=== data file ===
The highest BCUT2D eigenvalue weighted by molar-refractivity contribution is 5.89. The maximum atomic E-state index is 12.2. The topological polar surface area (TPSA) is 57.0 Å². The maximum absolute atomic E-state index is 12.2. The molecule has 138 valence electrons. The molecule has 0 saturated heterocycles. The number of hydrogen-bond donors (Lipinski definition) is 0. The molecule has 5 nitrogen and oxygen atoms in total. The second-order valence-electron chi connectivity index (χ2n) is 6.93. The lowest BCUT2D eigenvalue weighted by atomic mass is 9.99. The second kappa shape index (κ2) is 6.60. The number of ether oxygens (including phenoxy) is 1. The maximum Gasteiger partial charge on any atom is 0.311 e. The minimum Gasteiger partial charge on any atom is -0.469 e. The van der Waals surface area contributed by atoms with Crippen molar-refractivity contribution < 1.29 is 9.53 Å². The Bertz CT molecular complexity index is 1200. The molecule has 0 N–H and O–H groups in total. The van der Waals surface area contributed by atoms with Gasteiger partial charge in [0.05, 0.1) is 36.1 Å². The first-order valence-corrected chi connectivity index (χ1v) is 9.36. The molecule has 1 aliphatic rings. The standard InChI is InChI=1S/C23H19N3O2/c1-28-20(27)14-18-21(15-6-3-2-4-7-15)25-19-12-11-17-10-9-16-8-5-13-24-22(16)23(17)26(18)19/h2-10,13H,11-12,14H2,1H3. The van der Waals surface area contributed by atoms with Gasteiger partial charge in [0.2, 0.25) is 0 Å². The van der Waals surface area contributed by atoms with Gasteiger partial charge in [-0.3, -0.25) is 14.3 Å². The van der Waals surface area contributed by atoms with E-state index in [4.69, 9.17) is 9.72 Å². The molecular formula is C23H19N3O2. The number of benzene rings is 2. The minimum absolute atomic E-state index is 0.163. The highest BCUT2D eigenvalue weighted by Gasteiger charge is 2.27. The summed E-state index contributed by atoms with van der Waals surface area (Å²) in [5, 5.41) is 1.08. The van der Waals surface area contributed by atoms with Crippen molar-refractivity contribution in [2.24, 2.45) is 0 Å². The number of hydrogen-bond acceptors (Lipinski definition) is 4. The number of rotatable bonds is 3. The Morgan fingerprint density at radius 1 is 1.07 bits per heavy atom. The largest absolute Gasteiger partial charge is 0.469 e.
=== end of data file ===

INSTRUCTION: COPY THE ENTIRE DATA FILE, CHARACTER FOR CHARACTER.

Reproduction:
The highest BCUT2D eigenvalue weighted by molar-refractivity contribution is 5.89. The maximum atomic E-state index is 12.2. The topological polar surface area (TPSA) is 57.0 Å². The maximum absolute atomic E-state index is 12.2. The molecule has 138 valence electrons. The molecule has 0 saturated heterocycles. The number of hydrogen-bond donors (Lipinski definition) is 0. The molecule has 5 nitrogen and oxygen atoms in total. The second-order valence-electron chi connectivity index (χ2n) is 6.93. The lowest BCUT2D eigenvalue weighted by atomic mass is 9.99. The second kappa shape index (κ2) is 6.60. The number of ether oxygens (including phenoxy) is 1. The maximum Gasteiger partial charge on any atom is 0.311 e. The minimum Gasteiger partial charge on any atom is -0.469 e. The van der Waals surface area contributed by atoms with Crippen molar-refractivity contribution < 1.29 is 9.53 Å². The Bertz CT molecular complexity index is 1200. The molecule has 0 N–H and O–H groups in total. The van der Waals surface area contributed by atoms with Gasteiger partial charge in [0.05, 0.1) is 36.1 Å². The first-order valence-corrected chi connectivity index (χ1v) is 9.36. The molecule has 1 aliphatic rings. The standard InChI is InChI=1S/C23H19N3O2/c1-28-20(27)14-18-21(15-6-3-2-4-7-15)25-19-12-11-17-10-9-16-8-5-13-24-22(16)23(17)26(18)19/h2-10,13H,11-12,14H2,1H3. The van der Waals surface area contributed by atoms with Gasteiger partial charge in [0.2, 0.25) is 0 Å². The van der Waals surface area contributed by atoms with Gasteiger partial charge in [-0.3, -0.25) is 14.3 Å². The van der Waals surface area contributed by atoms with E-state index in [4.69, 9.17) is 9.72 Å². The molecular formula is C23H19N3O2. The number of benzene rings is 2. The minimum absolute atomic E-state index is 0.163. The highest BCUT2D eigenvalue weighted by Gasteiger charge is 2.27. The summed E-state index contributed by atoms with van der Waals surface area (Å²) in [5, 5.41) is 1.08. The van der Waals surface area contributed by atoms with Crippen molar-refractivity contribution in [2.24, 2.45) is 0 Å². The number of hydrogen-bond acceptors (Lipinski definition) is 4. The number of rotatable bonds is 3. The Morgan fingerprint density at radius 1 is 1.07 bits per heavy atom. The largest absolute Gasteiger partial charge is 0.469 e.